If NHS bosses go through with their proposals, eight Accident and Emergency departments in London will be closing over the next few years, writes Murad Qureshi.
Murad Qureshi AM is Labour’s City Hall spokesperson for health and environment and a Labour London-wide Assembly member
The outlook for London’s NHS is bleak. If NHS bosses go through with their proposals, eight Accident and Emergency departments will be closing over the next few years.
New analysis shows London’s A&Es will be forced to cater for an extra 120,000 residents each by 2020 if the population increases as predicted. The 32 A&Es serve a population of 8.17million Londoners, an average of 255,000 people each.
Reducing to 24 A&Es will mean A&Es have to cover 340,000 people each. With London’s population due to rise to 9million by 2020 this will mean each will cover 375,000 residents – an increase of 120,000 for each A&E, assuming no further closures take place.
A recent review (pdf) by the King’s Fund pointed to growing concerns from NHS finance directors about how the £20 billion productivity challenge – which must be delivered by 2015 – will affect the NHS.
There is already growing pressure on patient care with the number of patients waiting longer than four hours in A&E at its highest point since 2004/5. There have also been increased trolley waits in A&E, waiting times for operations, and pressure from emergency admissions.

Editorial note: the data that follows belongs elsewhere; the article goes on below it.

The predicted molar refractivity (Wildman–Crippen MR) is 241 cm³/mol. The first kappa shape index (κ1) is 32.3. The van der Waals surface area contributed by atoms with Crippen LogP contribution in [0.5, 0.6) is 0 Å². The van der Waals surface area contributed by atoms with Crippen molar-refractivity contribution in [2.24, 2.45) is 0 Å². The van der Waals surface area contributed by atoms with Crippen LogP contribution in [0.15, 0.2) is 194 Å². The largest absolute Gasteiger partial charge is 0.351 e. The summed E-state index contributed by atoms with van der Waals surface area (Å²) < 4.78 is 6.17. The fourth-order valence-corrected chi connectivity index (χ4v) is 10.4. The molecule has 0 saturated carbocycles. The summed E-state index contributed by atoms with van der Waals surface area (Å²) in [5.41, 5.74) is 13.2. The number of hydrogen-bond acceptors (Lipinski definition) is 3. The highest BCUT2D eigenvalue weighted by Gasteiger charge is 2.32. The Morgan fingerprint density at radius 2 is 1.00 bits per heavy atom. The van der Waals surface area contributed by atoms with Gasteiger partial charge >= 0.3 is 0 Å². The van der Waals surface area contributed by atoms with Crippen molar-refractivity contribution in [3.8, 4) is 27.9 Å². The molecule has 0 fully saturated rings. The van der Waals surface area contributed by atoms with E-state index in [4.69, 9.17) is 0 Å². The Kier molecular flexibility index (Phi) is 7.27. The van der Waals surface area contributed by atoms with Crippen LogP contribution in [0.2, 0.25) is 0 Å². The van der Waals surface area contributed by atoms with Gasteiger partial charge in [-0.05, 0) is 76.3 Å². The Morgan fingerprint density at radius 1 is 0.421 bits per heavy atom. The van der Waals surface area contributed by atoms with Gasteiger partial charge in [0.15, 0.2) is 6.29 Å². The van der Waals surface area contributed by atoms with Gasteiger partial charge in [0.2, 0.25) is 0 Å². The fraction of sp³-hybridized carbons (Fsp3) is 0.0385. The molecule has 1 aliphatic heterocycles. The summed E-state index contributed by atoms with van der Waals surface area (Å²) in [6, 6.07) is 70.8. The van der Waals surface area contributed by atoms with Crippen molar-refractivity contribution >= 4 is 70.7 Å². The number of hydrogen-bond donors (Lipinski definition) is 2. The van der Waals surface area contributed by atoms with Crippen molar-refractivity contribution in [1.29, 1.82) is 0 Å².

And more than 5,500 nurses across the country have been lost in the NHS since the coalition government took over. The symptoms of an over-stretched service are now beginning to show.
But it’s not just the hospitals that are under pressure. Londoners face being caught in a pincer of far fewer A&Es and a thinly-stretched ambulance service. The London Ambulance Service is facing steep cuts at a time when London’s population is growing and getting older.
The LAS will lose £53million (19%) of its budget by 2015/16. The current plans are to cut 890 of the 5,000 jobs at the LAS, of which 560 will be frontline staff. This will likely be achieved by natural turnover, which will lead to many posts being unfilled. The LAS is a vital service and last year dealt with 1.6 million calls inLondon.
The fact is the government has cut the NHS’s budget in real terms, by failing to invest more than the measly 0.1% a year and encouraging its policy of under-spending. David Cameron made a solemn pledge to maintain NHS funding – he has broken that promise.
It has been heartening to see Londoners fight these proposals for closures at a local level. Londoners are speaking out, yet the Mayor of London is nowhere to be seen. He says it’s nothing to do with him, but that hasn’t stopped him repeatedly campaigning to reduce the top rate of tax – which he personally benefits from to the tune of £12,000.
As a nation, we are proud of our National Health Service. We need to stand up and ensure we preserve the principles that underpin the NHS, continue to invest in new care and improve outcomes for patients and hand the NHS onto the next generation.
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